The Wildcats (6-6 Big East, 18-8 overall) are coming off a disappointing 58-55 loss to #14 Georgetown, at the Wachovia Center on Saturday. While the Hoyas entered the game red-hot, Villanova should have hung on to win, failing to hold an 11-point first-half lead and also losing control in the waning minutes. The Wildcats took a 55-51 lead and then permitted Georgetown to score the final seven points. The Hoyas triumphed despite the complete shutdown of star center Roy Hibbert, who was nearly shut out entirely in both contests with Villanova this season (the Wildcats won @ Georgetown on January 8, 2006).

‘Nova has a very strong RPI, and if the Wildcats can reach 8-8 in Big East play, it would be almost impossible to keep them out of the NCAA tournament. Villanova has one easy game left (Rutgers at the Pavilion) and three difficult ones (@ Marquette, @ an increasingly desperate Connecticut, and Syracuse at the Wachovia Center). Winning two of the four should do it, but two victories are far from certain.

I’ll have a full recap after the game.

Questions? Comments? Information? You can e-mail publisher@villa

Saturday, February 17, 2007

#14 Hoyas Rally, Scoring Final 7 Pts Of Game To Top Villanova at Wachovia Center, 58-55

Villanova could not seize the opportunity to assure itself of a NCAA bid on Saturday, February 17, 2007, against #14 Georgetown, at the Wachovia Center in South Philadelphia. Trailing 55-51, the Hoyas rallied to score the final seven points of the contest, and win their ninth straight game.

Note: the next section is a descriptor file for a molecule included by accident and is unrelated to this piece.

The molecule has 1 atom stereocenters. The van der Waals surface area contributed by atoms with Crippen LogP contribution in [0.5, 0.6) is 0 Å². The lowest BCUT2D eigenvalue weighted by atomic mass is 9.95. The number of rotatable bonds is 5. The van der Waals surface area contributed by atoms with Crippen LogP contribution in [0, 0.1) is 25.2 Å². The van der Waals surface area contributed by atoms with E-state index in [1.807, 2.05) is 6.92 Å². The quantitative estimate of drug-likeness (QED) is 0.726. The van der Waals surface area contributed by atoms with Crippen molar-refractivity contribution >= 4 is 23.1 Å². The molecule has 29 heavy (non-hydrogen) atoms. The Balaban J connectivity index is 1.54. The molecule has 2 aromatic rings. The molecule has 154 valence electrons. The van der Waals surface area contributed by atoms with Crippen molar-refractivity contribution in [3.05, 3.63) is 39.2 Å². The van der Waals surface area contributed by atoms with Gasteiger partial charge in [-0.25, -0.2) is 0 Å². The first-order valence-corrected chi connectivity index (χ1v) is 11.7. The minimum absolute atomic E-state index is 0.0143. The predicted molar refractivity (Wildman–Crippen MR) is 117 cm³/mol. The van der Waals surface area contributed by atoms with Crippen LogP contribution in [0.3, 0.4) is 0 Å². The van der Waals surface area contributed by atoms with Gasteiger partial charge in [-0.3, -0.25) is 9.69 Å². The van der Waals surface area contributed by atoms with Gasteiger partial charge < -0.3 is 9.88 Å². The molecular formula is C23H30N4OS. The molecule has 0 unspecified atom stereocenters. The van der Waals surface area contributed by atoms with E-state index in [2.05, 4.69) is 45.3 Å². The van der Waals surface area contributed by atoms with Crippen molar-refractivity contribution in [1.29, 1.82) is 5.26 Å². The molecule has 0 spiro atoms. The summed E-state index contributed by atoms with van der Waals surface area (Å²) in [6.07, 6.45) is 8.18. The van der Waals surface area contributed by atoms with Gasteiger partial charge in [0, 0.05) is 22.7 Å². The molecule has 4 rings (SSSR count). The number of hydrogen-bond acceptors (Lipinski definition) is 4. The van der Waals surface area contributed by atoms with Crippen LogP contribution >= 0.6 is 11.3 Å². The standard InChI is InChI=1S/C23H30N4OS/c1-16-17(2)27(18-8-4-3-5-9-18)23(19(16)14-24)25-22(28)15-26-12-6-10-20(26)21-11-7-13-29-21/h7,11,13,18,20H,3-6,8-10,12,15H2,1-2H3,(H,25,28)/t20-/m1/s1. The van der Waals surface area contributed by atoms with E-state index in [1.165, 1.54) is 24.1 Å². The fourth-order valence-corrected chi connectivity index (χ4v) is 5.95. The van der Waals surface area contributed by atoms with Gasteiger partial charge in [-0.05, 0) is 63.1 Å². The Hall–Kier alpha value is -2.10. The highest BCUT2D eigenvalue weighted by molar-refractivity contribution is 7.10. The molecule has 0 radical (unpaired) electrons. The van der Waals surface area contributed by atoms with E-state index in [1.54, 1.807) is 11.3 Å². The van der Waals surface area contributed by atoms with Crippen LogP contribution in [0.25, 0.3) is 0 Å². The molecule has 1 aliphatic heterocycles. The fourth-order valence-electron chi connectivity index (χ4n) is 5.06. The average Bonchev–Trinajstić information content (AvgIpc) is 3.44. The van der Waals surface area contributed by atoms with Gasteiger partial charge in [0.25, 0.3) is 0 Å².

Georgetown improved to 10-2 Big East, 20-5 overall, led by Jeff Green's 19 points on 8-15 shooting, and a career-high eight blocks. Georgetown's victory was that much more impressive due to the fact that star center Roy Hibbert sat on the bench for most of the game, due to a quick slide into foul trouble. He finished with only four points. Jesse Sapp's 16 points were also crucial to the Georgetown victory, in particular a 55-foot desperation heave at the end of the first half which somehow went in.

The Wildcats saw their four-game winning streak end, dropping to 6-6 Big East, 18-8 overall. Scottie Reynolds, playing with foul trouble, scored 18 points on 7-14 shooting; Curtis Sumpter added 15 points on 4-11 shooting.

Georgetown avenged a 56-52 loss to Villanova in Washington, DC, on Monday, January 8, and beat the Wildcats for the first time in its last four tries.

So how did Georgetown survive? Read on...

Hibbert picked up his first foul on the opening possession, and after picking up his second foul prior to the under-16-minute TV timeout, was confined to the bench by JT III for the balance of the half (although not before he had the - probably unexpected - chance to be guarded one-on-one by Mike Nardi for one possession.)

Unusual signal early in the first half – there was a warning by one of the officials to VU, not to touch the basketball, after a field goal. After blowing the whistle, the official then gave a sweeping signal that resembled the “incomplete pass” signal in football, but one which I had not previously seen. The ESPN broadcasters helped the viewers by explaining the unexpected whistle and signal’s meaning, concisely.

There were frequent, spectacular dunks by Georgetown. With Hibbert in foul trouble, Patrick Ewing, Jr. played a lot (his jersey number actually is his father's 33, but makes the important generational distinction of “Ewing Jr” on the back. Scottie Reynolds was on fire, during the end of the first half, helping Villanova to increase its lead.

However, what probably kept the Hoyas in good morale, was a genuinely incredible, 55-foot, beyond half-court, desperation buzzer-beater by Jesse Sapp to make it 29-27. The final minutes were unusual, VU had the ball with 41 seconds (and change), did not score, but GU in transition lost possession and returned it to VU with 19 seconds (and change) left. This was highly significant (or appeared to be.) Not only would GU not take the final shot, thus depriving the Hoyas of a chance to score – but it also added a free possession to ‘Nova.